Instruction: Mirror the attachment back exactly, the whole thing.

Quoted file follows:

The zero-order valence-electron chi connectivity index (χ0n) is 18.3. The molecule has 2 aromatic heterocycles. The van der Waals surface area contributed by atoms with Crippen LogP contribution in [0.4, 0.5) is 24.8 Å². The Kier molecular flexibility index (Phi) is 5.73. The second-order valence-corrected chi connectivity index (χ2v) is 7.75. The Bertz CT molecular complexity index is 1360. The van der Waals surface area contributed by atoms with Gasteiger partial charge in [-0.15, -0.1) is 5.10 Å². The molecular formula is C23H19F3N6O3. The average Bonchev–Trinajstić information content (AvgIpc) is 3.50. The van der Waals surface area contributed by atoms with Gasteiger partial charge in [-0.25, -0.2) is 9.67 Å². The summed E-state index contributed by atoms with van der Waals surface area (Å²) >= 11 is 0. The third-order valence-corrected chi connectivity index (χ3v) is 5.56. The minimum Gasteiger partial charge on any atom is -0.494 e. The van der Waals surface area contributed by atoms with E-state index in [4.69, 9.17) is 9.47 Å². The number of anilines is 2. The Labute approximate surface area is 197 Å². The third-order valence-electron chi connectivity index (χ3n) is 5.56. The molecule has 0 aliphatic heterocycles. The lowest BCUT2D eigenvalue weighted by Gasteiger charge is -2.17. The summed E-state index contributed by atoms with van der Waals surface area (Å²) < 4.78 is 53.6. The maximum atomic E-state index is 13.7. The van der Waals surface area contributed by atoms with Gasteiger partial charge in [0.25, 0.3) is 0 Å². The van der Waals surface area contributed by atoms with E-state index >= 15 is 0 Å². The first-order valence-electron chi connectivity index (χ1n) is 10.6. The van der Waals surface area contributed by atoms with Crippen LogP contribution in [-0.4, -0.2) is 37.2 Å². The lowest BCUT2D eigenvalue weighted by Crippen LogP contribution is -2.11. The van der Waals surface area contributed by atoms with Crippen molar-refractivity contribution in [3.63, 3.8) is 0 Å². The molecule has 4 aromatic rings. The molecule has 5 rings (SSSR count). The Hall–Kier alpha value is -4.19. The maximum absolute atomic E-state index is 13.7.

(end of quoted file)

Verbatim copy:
The zero-order valence-electron chi connectivity index (χ0n) is 18.3. The molecule has 2 aromatic heterocycles. The van der Waals surface area contributed by atoms with Crippen LogP contribution in [0.4, 0.5) is 24.8 Å². The Kier molecular flexibility index (Phi) is 5.73. The second-order valence-corrected chi connectivity index (χ2v) is 7.75. The Bertz CT molecular complexity index is 1360. The van der Waals surface area contributed by atoms with Gasteiger partial charge in [-0.15, -0.1) is 5.10 Å². The molecular formula is C23H19F3N6O3. The average Bonchev–Trinajstić information content (AvgIpc) is 3.50. The van der Waals surface area contributed by atoms with Gasteiger partial charge in [-0.25, -0.2) is 9.67 Å². The summed E-state index contributed by atoms with van der Waals surface area (Å²) >= 11 is 0. The third-order valence-corrected chi connectivity index (χ3v) is 5.56. The minimum Gasteiger partial charge on any atom is -0.494 e. The van der Waals surface area contributed by atoms with E-state index in [4.69, 9.17) is 9.47 Å². The number of anilines is 2. The Labute approximate surface area is 197 Å². The third-order valence-electron chi connectivity index (χ3n) is 5.56. The molecule has 0 aliphatic heterocycles. The lowest BCUT2D eigenvalue weighted by Gasteiger charge is -2.17. The summed E-state index contributed by atoms with van der Waals surface area (Å²) < 4.78 is 53.6. The maximum atomic E-state index is 13.7. The van der Waals surface area contributed by atoms with Gasteiger partial charge in [0.25, 0.3) is 0 Å². The van der Waals surface area contributed by atoms with E-state index >= 15 is 0 Å². The first-order valence-electron chi connectivity index (χ1n) is 10.6. The van der Waals surface area contributed by atoms with Crippen LogP contribution in [-0.4, -0.2) is 37.2 Å². The lowest BCUT2D eigenvalue weighted by Crippen LogP contribution is -2.11. The van der Waals surface area contributed by atoms with Crippen molar-refractivity contribution in [3.63, 3.8) is 0 Å². The molecule has 4 aromatic rings. The molecule has 5 rings (SSSR count). The Hall–Kier alpha value is -4.19. The maximum absolute atomic E-state index is 13.7.